This article was written by Carol.
Judith was the daughter of Charles the Bald, King of the Franks. Charles was a grandson of Charlemagne. She was twice Queen of Wessex and the first Countess of Flanders. Judith was born around 842. In 856 when she was about 14, her father married her to Æthelwulf, King of Wessex, a man 40 years older than her.
The marriage came about when Æthelwulf stopped in France on his return to England from Rome. Both Charles and Æthelwulf were looking for alliances to help against the Viking threat that was attacking both their countries. Charles might have had some misgivings about sending his daughter off because he insisted that she be crowned before she left. It was not the custom in England for the King’s wife to be crowned, but a coronation ceremony was held at the cathedral at Rheims and Judith was consecrated by the Archbishop Hincmar. It would be another 100 years before another English queen was crowned.
When Æthelwulf returned home with his bride, he faced a rebellion from his son Æthelbald who was upset to discover he had a new stepmother. To appease him, Aethelwulf gave him the eastern part of the Kingdom and kept the western for himself. However, Æthelwulf died in 858 just two years after his marriage to Judith.
When Æthelwulf died, his son Æthelbald quickly married Judith himself. Judith was one again Queen of Wessex. We don’t know, but we think she probably did not have much choice in the matter. This marriage created a scandal as this was seen as incestuous. Alfred the Great’s biographer said Æthelbald “incurred great disgrace from all who heard of it.”
Judith was soon a widow again as Æthelbald died in 860. This time she sold her lands and returned home. Most likely Charles immediately sent for her before she could cause more disgrace. He sent her to the monastery of Senlis until she could be married “suitably and legally.” It was at this point that Judith took matters into her own hands.
At some point, she had met Baldwin of Flanders. We don’t know much about his parentage, but legend has it that he was descended from Lideric, a forester who had received some lands in what is now Flanders from the Merovingian King Dagobert. Baldwin may have travelled to England, or he may have come to Senlis with the express purpose of proposing to her. It seems, however, that he gained the support of her brother and Judith herself. Dressed as a servant, Judith eloped with Baldwin. They were most likely married at Senlis, and then they headed for Lothar’s Kingdom in Lorraine to escape from Judith’s father.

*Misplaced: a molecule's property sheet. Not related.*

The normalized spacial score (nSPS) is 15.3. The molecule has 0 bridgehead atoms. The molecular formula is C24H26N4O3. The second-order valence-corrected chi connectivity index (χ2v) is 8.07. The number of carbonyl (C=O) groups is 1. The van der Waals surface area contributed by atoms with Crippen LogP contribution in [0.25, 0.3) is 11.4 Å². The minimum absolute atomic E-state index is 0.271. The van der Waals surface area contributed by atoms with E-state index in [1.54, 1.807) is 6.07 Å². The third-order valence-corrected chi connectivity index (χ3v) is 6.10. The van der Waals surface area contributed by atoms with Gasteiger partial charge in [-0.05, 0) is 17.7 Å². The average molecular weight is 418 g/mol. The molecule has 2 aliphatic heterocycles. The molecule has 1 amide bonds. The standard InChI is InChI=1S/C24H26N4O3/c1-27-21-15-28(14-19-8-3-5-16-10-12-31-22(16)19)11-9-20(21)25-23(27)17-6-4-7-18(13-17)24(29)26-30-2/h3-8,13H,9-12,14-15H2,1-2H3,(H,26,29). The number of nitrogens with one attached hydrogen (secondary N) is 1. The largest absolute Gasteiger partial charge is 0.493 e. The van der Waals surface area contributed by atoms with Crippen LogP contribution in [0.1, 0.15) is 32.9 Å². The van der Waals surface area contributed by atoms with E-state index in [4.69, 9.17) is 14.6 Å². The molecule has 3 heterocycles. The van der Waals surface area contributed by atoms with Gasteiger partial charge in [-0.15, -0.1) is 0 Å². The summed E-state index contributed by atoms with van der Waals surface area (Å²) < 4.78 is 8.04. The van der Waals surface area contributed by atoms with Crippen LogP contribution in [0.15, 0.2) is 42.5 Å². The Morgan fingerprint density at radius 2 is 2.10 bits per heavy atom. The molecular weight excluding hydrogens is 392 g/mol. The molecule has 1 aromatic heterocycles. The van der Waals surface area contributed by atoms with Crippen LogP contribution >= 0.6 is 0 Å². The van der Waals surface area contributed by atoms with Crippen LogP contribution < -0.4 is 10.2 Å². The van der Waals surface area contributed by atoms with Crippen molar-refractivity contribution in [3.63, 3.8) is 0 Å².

Hincmar of Rheims, writing in the Annals of St. Bertin states that Charles discovered that Judith “had taken off her widowed clothes and gone off with Count Baldwin… and with her brother Louis’ consent.” Charles was furious when he heard and sent letters forbidding the neighbouring nobility from helping them. When he discovered they were already married, he forced the local bishops to excommunicate them.
Baldwin was not to be intimidated. He travelled to Rome to meet with the Pope. Luckily Pope Nicholas had already faced down two powerful lords on the question of the legality of the marriage. He wrote to Charles supporting the young couple and urging Charles to accept the marriage. He also pointed out that he ran the risk of Baldwin supporting the Viking raiders against him otherwise.
Charles eventually agreed to the marriage. Baldwin and Judith were married again officially in Auxerre in 863. Although Charles did not attend, he did send his representatives. He granted Baldwin additional land and the fief of Flanders as the Margrave (later Count) of Flanders.
To the best of our knowledge, Judith and Baldwin then lived happily ever after. Baldwin built castles at Gent and Bruges from where he was able to defend themselves against the Vikings. Towns grew up around the castles. They had four sons and a daughter, the second son succeeding as Baldwin II.
Baldwin is known to history as Baldwin Iron Arm. He obviously was bold and ambitious, but his marriage to a French princess who was equally enterprising was instrumental in the early development and status of Flanders.
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